IKEA’s facility itself is a good fit because it’s pretty wide open. It’s nice to start in areas with plenty of space and distance between us and other guests but then we can also practice in tight spaces by going into their tiny house mockups. The floors keep changing, from cement to wood to tiles to carpets. For Pumpkin, our 15-month-old Great Pyrenees/Australian Cattle Dog, floors are a particular challenge so we can practice lots of them in one place. We also aren’t working through a line or procession so we can circle around and keep entering the challenging flooring over and over again until her comfort level increases and she doesn’t balk when we cross the threshold. IKEA also has an elevator, an escalator, wide slippery stairs, and automatic doors to practice with. The IKEA employees for the most part ignored us which is exactly what you want for your Public Access training. There are no pets allowed, so the only dogs we encountered inside were other well-trained Service Dogs, which is much different than meeting barely-controlled, loud, and aggressive dogs out on the street or in pet-friendly stores who tend to intimidate our 12-month-old Staffy/Boxer/Eskimo/Chow mix, Phin.
Tiny House Mockups
Speaking of those tiny house mockups, they are one of the best features for Public Access training because they have fake bathrooms. Public bathrooms are one of the hardest things Service Dogs face because of all those scary smells and loud noises and tight spaces. At IKEA, we can practice in bathrooms that don’t have those smells or noises. Then we can increase the challenge by using a real bathroom with the smells and noises. Then we can work on generalization by using both the upstairs and the downstairs bathrooms as well as the family and companion bathrooms. It’s like they designed this as a training course just for this purpose!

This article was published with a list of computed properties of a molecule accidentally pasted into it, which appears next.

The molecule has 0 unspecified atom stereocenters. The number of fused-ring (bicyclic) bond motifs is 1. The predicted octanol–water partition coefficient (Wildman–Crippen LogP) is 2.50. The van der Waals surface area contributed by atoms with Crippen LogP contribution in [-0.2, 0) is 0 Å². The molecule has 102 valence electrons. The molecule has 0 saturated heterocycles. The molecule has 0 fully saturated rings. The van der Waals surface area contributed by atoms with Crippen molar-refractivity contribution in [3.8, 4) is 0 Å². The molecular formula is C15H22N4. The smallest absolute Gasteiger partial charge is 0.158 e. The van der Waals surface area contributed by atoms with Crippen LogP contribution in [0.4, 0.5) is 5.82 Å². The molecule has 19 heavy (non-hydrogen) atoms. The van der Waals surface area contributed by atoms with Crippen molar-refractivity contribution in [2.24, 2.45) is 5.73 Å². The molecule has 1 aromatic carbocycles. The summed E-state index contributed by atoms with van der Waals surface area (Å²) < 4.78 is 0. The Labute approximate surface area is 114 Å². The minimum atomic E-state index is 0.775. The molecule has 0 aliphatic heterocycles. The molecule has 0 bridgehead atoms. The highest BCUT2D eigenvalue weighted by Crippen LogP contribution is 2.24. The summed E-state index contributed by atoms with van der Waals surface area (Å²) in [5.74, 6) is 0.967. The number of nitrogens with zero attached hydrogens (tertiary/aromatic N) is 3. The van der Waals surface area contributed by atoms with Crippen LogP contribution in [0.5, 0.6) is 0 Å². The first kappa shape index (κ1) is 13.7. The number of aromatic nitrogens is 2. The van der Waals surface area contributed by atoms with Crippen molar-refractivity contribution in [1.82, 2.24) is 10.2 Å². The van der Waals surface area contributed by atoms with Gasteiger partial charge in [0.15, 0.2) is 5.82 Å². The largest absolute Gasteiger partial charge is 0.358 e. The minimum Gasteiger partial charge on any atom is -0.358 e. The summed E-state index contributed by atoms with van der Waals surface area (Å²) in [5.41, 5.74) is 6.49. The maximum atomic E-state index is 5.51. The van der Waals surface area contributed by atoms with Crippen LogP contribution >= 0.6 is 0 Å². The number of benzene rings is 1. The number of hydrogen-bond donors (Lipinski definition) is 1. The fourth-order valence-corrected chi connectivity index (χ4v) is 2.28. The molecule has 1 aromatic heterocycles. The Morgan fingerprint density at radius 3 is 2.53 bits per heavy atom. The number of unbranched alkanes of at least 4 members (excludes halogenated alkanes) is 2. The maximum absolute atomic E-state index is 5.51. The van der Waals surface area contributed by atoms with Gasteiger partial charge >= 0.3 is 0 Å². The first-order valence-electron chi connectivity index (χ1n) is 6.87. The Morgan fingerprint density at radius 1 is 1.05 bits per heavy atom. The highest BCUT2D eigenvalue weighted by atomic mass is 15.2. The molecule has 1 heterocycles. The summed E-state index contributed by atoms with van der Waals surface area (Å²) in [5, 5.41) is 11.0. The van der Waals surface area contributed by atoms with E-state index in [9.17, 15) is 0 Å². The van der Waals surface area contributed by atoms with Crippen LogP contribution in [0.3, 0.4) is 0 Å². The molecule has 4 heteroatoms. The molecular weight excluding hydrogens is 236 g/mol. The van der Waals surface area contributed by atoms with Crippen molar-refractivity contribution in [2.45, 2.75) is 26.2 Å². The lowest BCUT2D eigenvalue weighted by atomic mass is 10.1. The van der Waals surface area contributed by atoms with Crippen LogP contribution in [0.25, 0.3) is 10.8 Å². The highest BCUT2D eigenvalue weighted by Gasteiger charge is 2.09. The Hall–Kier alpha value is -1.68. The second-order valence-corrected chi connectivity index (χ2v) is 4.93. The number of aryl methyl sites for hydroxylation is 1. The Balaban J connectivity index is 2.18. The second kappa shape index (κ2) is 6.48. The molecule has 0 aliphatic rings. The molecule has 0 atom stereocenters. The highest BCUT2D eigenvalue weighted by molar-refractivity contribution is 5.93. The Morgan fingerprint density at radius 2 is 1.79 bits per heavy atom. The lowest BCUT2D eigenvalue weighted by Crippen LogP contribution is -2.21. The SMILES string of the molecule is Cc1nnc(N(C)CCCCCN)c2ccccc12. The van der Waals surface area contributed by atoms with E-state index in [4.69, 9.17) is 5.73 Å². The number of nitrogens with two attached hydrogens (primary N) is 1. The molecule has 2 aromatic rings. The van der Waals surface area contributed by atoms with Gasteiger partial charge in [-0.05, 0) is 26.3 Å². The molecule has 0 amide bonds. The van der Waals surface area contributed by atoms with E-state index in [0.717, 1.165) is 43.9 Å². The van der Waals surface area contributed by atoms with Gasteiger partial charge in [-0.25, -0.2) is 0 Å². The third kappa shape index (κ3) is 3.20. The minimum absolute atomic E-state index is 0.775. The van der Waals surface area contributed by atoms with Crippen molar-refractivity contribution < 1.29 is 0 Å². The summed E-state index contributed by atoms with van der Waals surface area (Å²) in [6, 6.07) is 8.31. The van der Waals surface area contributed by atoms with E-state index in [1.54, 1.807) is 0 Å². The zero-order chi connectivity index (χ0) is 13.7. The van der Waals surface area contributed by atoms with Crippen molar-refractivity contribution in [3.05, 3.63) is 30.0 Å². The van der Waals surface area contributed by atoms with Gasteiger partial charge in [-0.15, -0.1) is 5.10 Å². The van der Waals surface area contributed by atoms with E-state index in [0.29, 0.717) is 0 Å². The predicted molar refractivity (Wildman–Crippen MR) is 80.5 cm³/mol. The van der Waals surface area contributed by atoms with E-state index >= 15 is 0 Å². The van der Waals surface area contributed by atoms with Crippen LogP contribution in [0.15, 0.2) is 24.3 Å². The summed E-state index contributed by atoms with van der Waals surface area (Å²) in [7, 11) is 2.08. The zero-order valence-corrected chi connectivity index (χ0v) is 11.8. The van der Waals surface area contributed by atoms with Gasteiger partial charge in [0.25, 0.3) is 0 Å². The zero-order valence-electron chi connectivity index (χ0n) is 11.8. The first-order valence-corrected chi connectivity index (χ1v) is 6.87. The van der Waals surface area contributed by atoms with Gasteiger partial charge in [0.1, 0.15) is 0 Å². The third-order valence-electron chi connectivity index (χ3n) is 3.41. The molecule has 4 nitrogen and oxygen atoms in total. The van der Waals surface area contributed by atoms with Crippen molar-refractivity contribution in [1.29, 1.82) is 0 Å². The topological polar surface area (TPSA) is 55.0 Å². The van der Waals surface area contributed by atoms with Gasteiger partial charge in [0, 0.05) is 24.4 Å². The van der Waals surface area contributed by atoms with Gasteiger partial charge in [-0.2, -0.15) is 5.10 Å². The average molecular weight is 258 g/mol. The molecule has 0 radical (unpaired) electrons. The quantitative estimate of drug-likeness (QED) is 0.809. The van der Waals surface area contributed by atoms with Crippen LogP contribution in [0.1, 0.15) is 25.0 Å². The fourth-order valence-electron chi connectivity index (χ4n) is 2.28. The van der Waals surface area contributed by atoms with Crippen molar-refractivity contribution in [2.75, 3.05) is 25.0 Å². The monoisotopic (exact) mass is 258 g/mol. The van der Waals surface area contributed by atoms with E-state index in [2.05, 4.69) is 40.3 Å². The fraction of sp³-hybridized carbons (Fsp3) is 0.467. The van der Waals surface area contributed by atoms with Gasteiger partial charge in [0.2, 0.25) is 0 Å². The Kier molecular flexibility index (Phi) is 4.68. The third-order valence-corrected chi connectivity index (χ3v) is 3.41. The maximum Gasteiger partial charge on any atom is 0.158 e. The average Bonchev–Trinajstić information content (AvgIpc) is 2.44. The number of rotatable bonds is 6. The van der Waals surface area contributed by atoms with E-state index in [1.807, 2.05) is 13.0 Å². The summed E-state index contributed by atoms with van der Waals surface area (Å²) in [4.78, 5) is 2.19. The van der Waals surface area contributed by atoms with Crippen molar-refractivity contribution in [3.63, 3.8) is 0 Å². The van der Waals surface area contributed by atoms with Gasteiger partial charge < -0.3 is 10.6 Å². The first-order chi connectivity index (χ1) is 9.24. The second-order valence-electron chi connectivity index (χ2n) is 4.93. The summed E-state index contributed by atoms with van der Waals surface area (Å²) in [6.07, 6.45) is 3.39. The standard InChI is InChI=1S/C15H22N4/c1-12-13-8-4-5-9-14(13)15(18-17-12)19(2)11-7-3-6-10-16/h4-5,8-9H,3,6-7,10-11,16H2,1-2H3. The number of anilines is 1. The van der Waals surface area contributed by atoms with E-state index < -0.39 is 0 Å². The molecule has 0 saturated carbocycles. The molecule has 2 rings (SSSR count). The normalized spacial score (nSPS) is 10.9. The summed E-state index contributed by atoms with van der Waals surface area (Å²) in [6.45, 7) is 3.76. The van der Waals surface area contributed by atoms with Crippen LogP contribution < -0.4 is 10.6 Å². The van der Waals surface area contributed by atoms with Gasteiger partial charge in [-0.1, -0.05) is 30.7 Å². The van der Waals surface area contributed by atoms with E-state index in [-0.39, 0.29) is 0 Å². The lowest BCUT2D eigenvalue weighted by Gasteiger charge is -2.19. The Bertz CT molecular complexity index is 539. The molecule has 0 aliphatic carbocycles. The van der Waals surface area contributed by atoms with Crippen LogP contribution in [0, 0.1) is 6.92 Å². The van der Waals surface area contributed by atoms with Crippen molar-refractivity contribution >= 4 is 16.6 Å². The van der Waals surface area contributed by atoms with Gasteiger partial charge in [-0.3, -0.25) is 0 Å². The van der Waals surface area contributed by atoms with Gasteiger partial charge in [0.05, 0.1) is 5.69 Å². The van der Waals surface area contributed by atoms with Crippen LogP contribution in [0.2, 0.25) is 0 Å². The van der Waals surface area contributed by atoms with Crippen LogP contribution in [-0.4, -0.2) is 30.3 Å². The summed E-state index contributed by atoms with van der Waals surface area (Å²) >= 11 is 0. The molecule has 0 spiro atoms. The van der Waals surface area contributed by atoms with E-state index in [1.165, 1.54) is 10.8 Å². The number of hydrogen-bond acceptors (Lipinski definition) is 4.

Practice Dining while Public Access Training
IKEA presents a similar progressive system for dining. First, we can practice in the showroom where they have many different styles and sizes of table and chair sets. In this showroom, there are no food smells or other diners to distract the dog. We can practice “under” at so many different tables of different heights with varying amounts of room underneath for dogs. We can practice “under” from each side and from between chairs, and all without making a spectacle of ourselves in an actual restaurant. Then, when we are ready, we can move to the IKEA restaurant, walk through the cafeteria line with all the other diners to choose and pay for our food and then walk through the forest of diners with food at tables until we get to ours, where our dogs can lie patiently for the length of a meal that isn’t as long as going into a restaurant and ordering food and waiting for it to be prepared. It’s all about stepping up gradually to set the dogs up for success.
Finally, the best Public Access training provides unexpected challenges for you and your Service Dog in Training to deal with. For us, it was the herd of children who came running and squealing through the bedroom section, jumping from bed to bed. While I may question their parents’ child rearing choices, I appreciated the opportunity to help my dogs sit calmly during the tirade, just throwing smugly superior glances in the direction of the unruly children. Similarly, we had baby strollers (and a toddler’s arm snaking out of one of them to snatch a dog’s tail), wheelchairs, shopping carts, walkers, canes, and hats (often a challenge for dogs).
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Note: We live in Florida, where state law extends the federal public access rights from the ADA to Service Dogs in Training. Click here to check the state laws where you live to see what public access rights Service Dogs in Training have before you head out to any no-pets-allowed stores or restaurants.